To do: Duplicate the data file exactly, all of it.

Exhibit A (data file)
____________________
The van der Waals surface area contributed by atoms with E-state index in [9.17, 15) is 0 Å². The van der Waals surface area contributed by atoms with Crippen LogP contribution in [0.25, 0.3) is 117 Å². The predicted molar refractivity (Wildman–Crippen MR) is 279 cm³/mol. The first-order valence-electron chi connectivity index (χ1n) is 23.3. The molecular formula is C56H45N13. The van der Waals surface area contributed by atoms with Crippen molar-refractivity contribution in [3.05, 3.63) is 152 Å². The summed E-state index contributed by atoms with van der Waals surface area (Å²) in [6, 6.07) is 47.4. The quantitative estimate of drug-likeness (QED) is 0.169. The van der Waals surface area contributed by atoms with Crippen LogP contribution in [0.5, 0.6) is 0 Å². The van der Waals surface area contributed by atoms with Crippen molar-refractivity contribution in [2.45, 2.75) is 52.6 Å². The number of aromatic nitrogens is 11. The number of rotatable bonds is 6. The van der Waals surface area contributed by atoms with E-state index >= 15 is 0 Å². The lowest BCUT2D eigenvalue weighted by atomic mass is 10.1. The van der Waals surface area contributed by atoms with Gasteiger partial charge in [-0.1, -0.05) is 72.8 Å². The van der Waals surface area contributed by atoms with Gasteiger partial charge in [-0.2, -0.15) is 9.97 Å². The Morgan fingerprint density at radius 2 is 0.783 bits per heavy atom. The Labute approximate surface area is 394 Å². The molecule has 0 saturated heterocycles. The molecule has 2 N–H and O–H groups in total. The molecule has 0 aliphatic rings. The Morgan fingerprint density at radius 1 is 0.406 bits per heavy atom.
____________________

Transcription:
The van der Waals surface area contributed by atoms with E-state index in [9.17, 15) is 0 Å². The van der Waals surface area contributed by atoms with Crippen LogP contribution in [0.25, 0.3) is 117 Å². The predicted molar refractivity (Wildman–Crippen MR) is 279 cm³/mol. The first-order valence-electron chi connectivity index (χ1n) is 23.3. The molecular formula is C56H45N13. The van der Waals surface area contributed by atoms with Crippen molar-refractivity contribution in [3.05, 3.63) is 152 Å². The summed E-state index contributed by atoms with van der Waals surface area (Å²) in [6, 6.07) is 47.4. The quantitative estimate of drug-likeness (QED) is 0.169. The van der Waals surface area contributed by atoms with Crippen LogP contribution in [0.5, 0.6) is 0 Å². The van der Waals surface area contributed by atoms with Crippen molar-refractivity contribution in [2.45, 2.75) is 52.6 Å². The number of aromatic nitrogens is 11. The number of rotatable bonds is 6. The van der Waals surface area contributed by atoms with E-state index >= 15 is 0 Å². The lowest BCUT2D eigenvalue weighted by atomic mass is 10.1. The van der Waals surface area contributed by atoms with Gasteiger partial charge in [-0.1, -0.05) is 72.8 Å². The van der Waals surface area contributed by atoms with Gasteiger partial charge in [-0.2, -0.15) is 9.97 Å². The Morgan fingerprint density at radius 2 is 0.783 bits per heavy atom. The Labute approximate surface area is 394 Å². The molecule has 0 saturated heterocycles. The molecule has 2 N–H and O–H groups in total. The molecule has 0 aliphatic rings. The Morgan fingerprint density at radius 1 is 0.406 bits per heavy atom.